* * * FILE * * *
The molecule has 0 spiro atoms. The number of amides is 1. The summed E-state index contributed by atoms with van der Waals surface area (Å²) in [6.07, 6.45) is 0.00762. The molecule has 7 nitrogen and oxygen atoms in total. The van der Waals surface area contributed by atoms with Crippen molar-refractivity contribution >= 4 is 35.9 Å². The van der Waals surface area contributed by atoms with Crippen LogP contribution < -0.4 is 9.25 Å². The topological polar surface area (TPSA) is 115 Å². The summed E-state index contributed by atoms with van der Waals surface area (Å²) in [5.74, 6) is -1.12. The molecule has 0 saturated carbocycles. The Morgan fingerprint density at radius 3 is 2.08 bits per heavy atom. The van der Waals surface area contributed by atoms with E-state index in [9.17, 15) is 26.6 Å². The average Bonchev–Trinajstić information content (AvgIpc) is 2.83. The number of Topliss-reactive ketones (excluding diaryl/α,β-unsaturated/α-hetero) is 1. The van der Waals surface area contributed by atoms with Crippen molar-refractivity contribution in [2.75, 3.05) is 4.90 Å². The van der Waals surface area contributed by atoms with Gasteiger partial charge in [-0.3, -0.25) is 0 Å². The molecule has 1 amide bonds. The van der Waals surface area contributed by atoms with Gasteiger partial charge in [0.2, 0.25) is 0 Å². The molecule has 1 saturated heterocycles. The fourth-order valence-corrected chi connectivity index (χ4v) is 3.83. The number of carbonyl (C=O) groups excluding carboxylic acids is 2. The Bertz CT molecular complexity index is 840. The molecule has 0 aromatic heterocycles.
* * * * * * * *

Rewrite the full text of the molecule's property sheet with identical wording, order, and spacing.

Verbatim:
The molecule has 0 spiro atoms. The number of amides is 1. The summed E-state index contributed by atoms with van der Waals surface area (Å²) in [6.07, 6.45) is 0.00762. The molecule has 7 nitrogen and oxygen atoms in total. The van der Waals surface area contributed by atoms with Crippen molar-refractivity contribution >= 4 is 35.9 Å². The van der Waals surface area contributed by atoms with Crippen LogP contribution < -0.4 is 9.25 Å². The topological polar surface area (TPSA) is 115 Å². The summed E-state index contributed by atoms with van der Waals surface area (Å²) in [5.74, 6) is -1.12. The molecule has 0 saturated carbocycles. The Morgan fingerprint density at radius 3 is 2.08 bits per heavy atom. The van der Waals surface area contributed by atoms with E-state index in [9.17, 15) is 26.6 Å². The average Bonchev–Trinajstić information content (AvgIpc) is 2.83. The number of Topliss-reactive ketones (excluding diaryl/α,β-unsaturated/α-hetero) is 1. The van der Waals surface area contributed by atoms with Crippen molar-refractivity contribution in [2.75, 3.05) is 4.90 Å². The van der Waals surface area contributed by atoms with Gasteiger partial charge in [-0.3, -0.25) is 0 Å². The molecule has 1 amide bonds. The van der Waals surface area contributed by atoms with Gasteiger partial charge in [0.2, 0.25) is 0 Å². The molecule has 1 saturated heterocycles. The fourth-order valence-corrected chi connectivity index (χ4v) is 3.83. The number of carbonyl (C=O) groups excluding carboxylic acids is 2. The Bertz CT molecular complexity index is 840. The molecule has 0 aromatic heterocycles.